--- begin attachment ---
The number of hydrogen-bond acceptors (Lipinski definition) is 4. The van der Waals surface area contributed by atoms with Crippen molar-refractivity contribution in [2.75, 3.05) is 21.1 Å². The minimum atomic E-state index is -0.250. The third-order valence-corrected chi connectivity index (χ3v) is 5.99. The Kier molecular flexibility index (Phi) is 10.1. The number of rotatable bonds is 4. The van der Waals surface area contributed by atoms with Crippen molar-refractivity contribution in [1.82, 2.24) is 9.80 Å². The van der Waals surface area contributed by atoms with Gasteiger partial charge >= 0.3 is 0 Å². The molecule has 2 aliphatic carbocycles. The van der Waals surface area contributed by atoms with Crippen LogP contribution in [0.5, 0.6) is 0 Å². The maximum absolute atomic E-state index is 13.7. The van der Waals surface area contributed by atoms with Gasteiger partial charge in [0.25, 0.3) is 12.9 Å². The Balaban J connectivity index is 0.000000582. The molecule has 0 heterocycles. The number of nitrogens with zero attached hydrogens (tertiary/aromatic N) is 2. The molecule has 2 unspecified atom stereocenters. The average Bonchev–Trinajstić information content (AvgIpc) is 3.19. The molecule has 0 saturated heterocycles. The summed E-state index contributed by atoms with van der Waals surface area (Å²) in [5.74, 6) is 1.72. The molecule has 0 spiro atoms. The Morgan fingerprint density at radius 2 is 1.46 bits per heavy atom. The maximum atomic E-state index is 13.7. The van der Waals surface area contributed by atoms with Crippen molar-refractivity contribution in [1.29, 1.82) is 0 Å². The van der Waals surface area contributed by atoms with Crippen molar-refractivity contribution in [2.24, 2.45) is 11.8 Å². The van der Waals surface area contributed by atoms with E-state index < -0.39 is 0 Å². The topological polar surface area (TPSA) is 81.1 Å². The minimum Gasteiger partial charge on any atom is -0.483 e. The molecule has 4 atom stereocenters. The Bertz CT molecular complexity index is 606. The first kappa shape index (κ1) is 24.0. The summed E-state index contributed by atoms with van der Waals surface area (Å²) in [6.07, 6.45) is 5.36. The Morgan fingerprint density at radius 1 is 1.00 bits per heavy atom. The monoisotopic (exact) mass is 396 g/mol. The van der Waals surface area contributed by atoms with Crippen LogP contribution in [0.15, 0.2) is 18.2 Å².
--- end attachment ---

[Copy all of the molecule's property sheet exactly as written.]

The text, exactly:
The number of hydrogen-bond acceptors (Lipinski definition) is 4. The van der Waals surface area contributed by atoms with Crippen molar-refractivity contribution in [2.75, 3.05) is 21.1 Å². The minimum atomic E-state index is -0.250. The third-order valence-corrected chi connectivity index (χ3v) is 5.99. The Kier molecular flexibility index (Phi) is 10.1. The number of rotatable bonds is 4. The van der Waals surface area contributed by atoms with Crippen molar-refractivity contribution in [1.82, 2.24) is 9.80 Å². The van der Waals surface area contributed by atoms with Gasteiger partial charge >= 0.3 is 0 Å². The molecule has 2 aliphatic carbocycles. The van der Waals surface area contributed by atoms with Crippen LogP contribution in [0.5, 0.6) is 0 Å². The maximum absolute atomic E-state index is 13.7. The van der Waals surface area contributed by atoms with Gasteiger partial charge in [0.25, 0.3) is 12.9 Å². The Balaban J connectivity index is 0.000000582. The molecule has 0 heterocycles. The number of nitrogens with zero attached hydrogens (tertiary/aromatic N) is 2. The molecule has 2 unspecified atom stereocenters. The average Bonchev–Trinajstić information content (AvgIpc) is 3.19. The molecule has 0 saturated heterocycles. The summed E-state index contributed by atoms with van der Waals surface area (Å²) in [5.74, 6) is 1.72. The molecule has 0 spiro atoms. The Morgan fingerprint density at radius 2 is 1.46 bits per heavy atom. The maximum atomic E-state index is 13.7. The van der Waals surface area contributed by atoms with Crippen molar-refractivity contribution in [1.29, 1.82) is 0 Å². The van der Waals surface area contributed by atoms with Crippen molar-refractivity contribution in [2.24, 2.45) is 11.8 Å². The van der Waals surface area contributed by atoms with E-state index < -0.39 is 0 Å². The topological polar surface area (TPSA) is 81.1 Å². The minimum Gasteiger partial charge on any atom is -0.483 e. The molecule has 4 atom stereocenters. The Bertz CT molecular complexity index is 606. The first kappa shape index (κ1) is 24.0. The summed E-state index contributed by atoms with van der Waals surface area (Å²) in [6.07, 6.45) is 5.36. The Morgan fingerprint density at radius 1 is 1.00 bits per heavy atom. The monoisotopic (exact) mass is 396 g/mol. The van der Waals surface area contributed by atoms with Crippen LogP contribution in [0.15, 0.2) is 18.2 Å².